For one, while the woman did not yell "Police, destroy the drugs," she did yell "the police are here" and ran down the hallway after answering the door. That is not the way law-abiding citizens generally react to an encounter with the police. See Clarence Pennington, 328 F.3d at 221 (noting that an occupant who runs away from the door when police knock is acting suspiciously); cf. Illinois v. Lidster, 540 U.S. 419, 425, 124 S.Ct. 885, 157 L.Ed.2d 843 (2004) ("[C]itizens will often react positively when police simply ask for their help as responsible citizens to give whatever information they may have to aid in law enforcement.") (quotation marks and brackets omitted). For another, what happened immediately after the woman's reaction to the presence of the police amounted to the visual and aural equivalent of "destroy the drugs." The woman "ran" down the hallway away from the door and the officers heard "the sound of people running inside the trailer." JA 174. At this point, of course, the officers did not conduct a full-blown search of the house, but entered the house to preserve the status quo. And had the Chambers not eventually consented to the search, there is every indication that the group of officers engaged in the investigation would have proceeded to obtain a search warrant for the house. JA 185 (testifying in response to the question "did you search the house after receiving consent?," Freeman said, "No, sir, we — we waited" for the DEA agents to arrive); JA 196 (recording that when the DEA agents arrived and learned of the evidence initially observed, they stopped and waited for a search warrant).
In view of the reaction of the woman and the other individuals in the house to the arrival of the police and in view of the reality that there was probable cause that drugs and drug-manufacturing equipment were in the house, exigent circumstances existed to enter the house promptly to control the situation. Time and again, courts have recognized that because drugs (and, it follows, the raw materials used to make them) are eminently disposable, exigent circumstances will often exist to enter a house without knocking and announcing or, as here, without a warrant. See, e.g., United States v. Banks, 540 U.S. 31, 39, 124 S.Ct. 521, 157 L.Ed.2d 343 (2003) (noting that prudent cocaine dealers keep their drugs near a commode or sink for quick disposal in the course of ruling on the appropriate amount of time officers must wait to enter a house after knocking on the door); United States v. Elkins, 300 F.3d 638, 655 (6th Cir. 2002) ("Exigent circumstances permitting police to enter a structure without a warrant may arise when evidence of drug crimes is in danger of destruction."); see also Campbell, 261 F.3d at 632-33 (same).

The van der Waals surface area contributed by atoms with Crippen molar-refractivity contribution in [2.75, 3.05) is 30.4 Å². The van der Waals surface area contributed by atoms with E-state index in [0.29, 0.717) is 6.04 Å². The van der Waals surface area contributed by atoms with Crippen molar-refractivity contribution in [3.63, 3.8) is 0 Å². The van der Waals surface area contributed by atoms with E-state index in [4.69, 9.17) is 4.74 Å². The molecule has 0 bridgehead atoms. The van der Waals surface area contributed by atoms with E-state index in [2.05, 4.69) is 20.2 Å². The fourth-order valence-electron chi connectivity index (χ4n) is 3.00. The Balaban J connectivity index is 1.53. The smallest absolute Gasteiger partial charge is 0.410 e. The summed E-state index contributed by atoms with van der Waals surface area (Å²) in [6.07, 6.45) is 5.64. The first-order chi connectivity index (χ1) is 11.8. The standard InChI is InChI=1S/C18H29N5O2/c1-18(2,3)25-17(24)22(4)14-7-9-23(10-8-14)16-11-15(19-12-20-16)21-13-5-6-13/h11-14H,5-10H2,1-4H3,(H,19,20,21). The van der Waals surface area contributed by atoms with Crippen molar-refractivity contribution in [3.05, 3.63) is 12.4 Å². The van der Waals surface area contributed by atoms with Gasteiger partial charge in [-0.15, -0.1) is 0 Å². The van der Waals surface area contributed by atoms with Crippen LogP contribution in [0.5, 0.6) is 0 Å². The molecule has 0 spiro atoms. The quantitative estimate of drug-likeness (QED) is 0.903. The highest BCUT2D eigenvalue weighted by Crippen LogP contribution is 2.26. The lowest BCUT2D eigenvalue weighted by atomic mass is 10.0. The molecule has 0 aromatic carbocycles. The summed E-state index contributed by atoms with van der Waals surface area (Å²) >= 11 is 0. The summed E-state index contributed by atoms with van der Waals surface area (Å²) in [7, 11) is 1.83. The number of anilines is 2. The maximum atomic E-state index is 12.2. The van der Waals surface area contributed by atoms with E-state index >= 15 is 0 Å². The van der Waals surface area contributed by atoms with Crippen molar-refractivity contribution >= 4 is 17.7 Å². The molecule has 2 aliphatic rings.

Third, does the manufactured-exigency exception (to the exigent-circumstances exception to the warrant requirement) alter this conclusion? In the majority's view, it does; in my view, it does not.
Recognizing the need to give the police reasonable latitude in doing their job, our "created-exigency cases have typically required some showing of deliberate conduct on the part of the police evincing an effort intentionally to evade the warrant requirement." Ewolski, 287 F.3d at 504 (emphasis added). In Ewolski, police received credible evidence that an individual was dangerous and volatile and might be a risk to his wife and son. In the course of rejecting an argument that the officers' warrantless entry into the house grew out of a manufactured exigency, Ewolski explained what happens when police go to a home to "attempt to learn more through consensual questioning." Id. "When an officer observes facts giving rise to exigent circumstances in the course of a consensual encounter," we held, "it usually cannot be said that the officer impermissibly `created' the exigent circumstances." Id. at 505.